AngelCube accelerator applications open: “We don’t just want a high level crazy idea”

Vision, ability to execute, and global ambitions are the qualities Melbourne-based accelerator AngelCube is looking for from applicants for its 2015 program.


The accelerator opens applications for its 2015 intake on February 23 offering $20,000 in exchange for 10% equity, six months of free office space, 13 weeks of training and access to a network of mentors and partners in Australia and the United States.


The program culminates with demo days in Melbourne and Sydney followed by a US roadshow through San Francisco and New York.


Previous graduates have come from a wide range of industries, including digital currency startup Coinjar, smart light bulb manufacturer LiFX and enterprise productivity tool etaskr.


Last year LiFX raised $12 million in Series A funding from Sequoia Capital, Coinjar opened an office in the United Kingdom and etaskr closed a seed funding round.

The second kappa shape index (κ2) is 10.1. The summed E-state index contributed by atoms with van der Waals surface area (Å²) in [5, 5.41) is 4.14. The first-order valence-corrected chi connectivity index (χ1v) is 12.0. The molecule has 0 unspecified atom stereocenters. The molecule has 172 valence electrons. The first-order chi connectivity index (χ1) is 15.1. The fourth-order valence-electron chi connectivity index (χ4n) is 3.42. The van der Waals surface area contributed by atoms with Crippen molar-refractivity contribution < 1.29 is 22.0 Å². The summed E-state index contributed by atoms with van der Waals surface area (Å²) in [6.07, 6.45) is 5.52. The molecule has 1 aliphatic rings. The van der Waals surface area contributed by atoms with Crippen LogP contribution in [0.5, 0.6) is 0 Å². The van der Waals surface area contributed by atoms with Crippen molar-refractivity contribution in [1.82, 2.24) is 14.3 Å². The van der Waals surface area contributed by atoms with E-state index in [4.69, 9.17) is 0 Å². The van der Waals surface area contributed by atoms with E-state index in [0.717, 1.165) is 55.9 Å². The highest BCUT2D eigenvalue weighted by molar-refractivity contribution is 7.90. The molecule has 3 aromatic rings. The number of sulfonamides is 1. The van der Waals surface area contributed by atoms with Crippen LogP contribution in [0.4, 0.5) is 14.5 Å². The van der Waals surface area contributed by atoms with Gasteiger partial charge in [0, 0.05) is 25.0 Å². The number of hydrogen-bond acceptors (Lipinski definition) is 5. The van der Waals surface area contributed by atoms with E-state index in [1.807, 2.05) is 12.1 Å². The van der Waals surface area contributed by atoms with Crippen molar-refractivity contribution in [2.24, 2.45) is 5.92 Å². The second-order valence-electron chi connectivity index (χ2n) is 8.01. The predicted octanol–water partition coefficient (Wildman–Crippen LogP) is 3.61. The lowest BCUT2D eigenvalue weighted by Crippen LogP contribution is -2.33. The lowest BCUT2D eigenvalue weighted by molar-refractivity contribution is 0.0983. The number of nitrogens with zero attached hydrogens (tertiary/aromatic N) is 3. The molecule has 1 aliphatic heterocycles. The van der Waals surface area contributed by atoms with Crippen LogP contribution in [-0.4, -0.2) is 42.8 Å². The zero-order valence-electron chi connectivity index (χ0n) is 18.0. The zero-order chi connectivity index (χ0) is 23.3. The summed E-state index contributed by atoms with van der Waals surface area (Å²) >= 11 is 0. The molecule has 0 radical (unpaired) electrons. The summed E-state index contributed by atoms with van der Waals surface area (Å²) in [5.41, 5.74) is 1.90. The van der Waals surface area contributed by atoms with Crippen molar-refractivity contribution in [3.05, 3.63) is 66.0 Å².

AngelCube co-founder Nathan Sampimon says the program is continuing to target startups from a board range of industries.


“We’re at the position right now in Melbourne that there is a rich, organised community of tech talent, so we’re still as broad as ever,” he says.


“AngelCube’s mission is to help the startup ecosystem by producing founders and startups that make their mark on the global stage, and set an example for others in the ecosystem to follow.”


This is AngelCube’s fifth year, and for the first time the program has brought on a full-time program manager, Amir Nissen, who started the Melbourne Accelerator Program, and who participated in the Startmate accelerator as a founder in 2013.


“This year AngelCube is focused on investing in exceptional teams,” he says.


“Most startups will pivot during the program, maybe even a few times, so ambitious, technical teams with the resilience to survive and thrive in this environment are what we’re looking for.”


Sampimon agrees and says the accelerator is looking for applications from founders who don’t just have “a high level crazy idea” but are able to articulate why they believe in it.


“Lean startup is all about validating and testing your assumptions,” Sampimon says.


“We don’t just want a high level crazy idea, with no evidence of viability, or no indication that there’s something of substance there.”


An information night for AngelCube’s 2015 program will be held at Inspire9 in Richmond on Tuesday, February 24. 


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